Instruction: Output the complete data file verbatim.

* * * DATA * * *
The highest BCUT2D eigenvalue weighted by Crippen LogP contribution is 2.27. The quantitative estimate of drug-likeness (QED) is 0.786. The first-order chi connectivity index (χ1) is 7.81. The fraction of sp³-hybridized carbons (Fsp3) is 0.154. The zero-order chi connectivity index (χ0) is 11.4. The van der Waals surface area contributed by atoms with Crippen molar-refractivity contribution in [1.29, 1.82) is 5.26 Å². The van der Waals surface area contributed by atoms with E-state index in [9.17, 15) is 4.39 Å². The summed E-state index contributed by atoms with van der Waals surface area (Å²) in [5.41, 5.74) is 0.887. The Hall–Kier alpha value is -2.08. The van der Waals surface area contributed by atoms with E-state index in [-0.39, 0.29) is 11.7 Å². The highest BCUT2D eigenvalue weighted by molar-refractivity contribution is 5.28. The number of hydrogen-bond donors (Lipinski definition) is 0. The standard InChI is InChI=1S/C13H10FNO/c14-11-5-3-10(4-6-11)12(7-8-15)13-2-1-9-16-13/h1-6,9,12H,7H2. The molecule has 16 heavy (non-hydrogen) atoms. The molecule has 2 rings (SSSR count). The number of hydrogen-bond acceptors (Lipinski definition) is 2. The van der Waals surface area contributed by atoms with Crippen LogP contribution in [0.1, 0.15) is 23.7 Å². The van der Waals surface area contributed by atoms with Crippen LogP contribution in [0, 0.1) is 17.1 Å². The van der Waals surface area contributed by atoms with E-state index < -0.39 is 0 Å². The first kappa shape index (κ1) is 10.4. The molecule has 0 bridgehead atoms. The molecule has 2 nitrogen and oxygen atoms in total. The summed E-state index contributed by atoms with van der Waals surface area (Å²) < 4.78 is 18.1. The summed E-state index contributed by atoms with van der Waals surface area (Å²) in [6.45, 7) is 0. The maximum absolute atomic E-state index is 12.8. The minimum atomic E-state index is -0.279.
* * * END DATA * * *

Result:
The highest BCUT2D eigenvalue weighted by Crippen LogP contribution is 2.27. The quantitative estimate of drug-likeness (QED) is 0.786. The first-order chi connectivity index (χ1) is 7.81. The fraction of sp³-hybridized carbons (Fsp3) is 0.154. The zero-order chi connectivity index (χ0) is 11.4. The van der Waals surface area contributed by atoms with Crippen molar-refractivity contribution in [1.29, 1.82) is 5.26 Å². The van der Waals surface area contributed by atoms with E-state index in [9.17, 15) is 4.39 Å². The summed E-state index contributed by atoms with van der Waals surface area (Å²) in [5.41, 5.74) is 0.887. The Hall–Kier alpha value is -2.08. The van der Waals surface area contributed by atoms with E-state index in [-0.39, 0.29) is 11.7 Å². The highest BCUT2D eigenvalue weighted by molar-refractivity contribution is 5.28. The number of hydrogen-bond donors (Lipinski definition) is 0. The standard InChI is InChI=1S/C13H10FNO/c14-11-5-3-10(4-6-11)12(7-8-15)13-2-1-9-16-13/h1-6,9,12H,7H2. The molecule has 16 heavy (non-hydrogen) atoms. The molecule has 2 rings (SSSR count). The number of hydrogen-bond acceptors (Lipinski definition) is 2. The van der Waals surface area contributed by atoms with Crippen LogP contribution in [0.1, 0.15) is 23.7 Å². The van der Waals surface area contributed by atoms with Crippen LogP contribution in [0, 0.1) is 17.1 Å². The van der Waals surface area contributed by atoms with E-state index < -0.39 is 0 Å². The first kappa shape index (κ1) is 10.4. The molecule has 0 bridgehead atoms. The molecule has 2 nitrogen and oxygen atoms in total. The summed E-state index contributed by atoms with van der Waals surface area (Å²) < 4.78 is 18.1. The summed E-state index contributed by atoms with van der Waals surface area (Å²) in [6.45, 7) is 0. The maximum absolute atomic E-state index is 12.8. The minimum atomic E-state index is -0.279.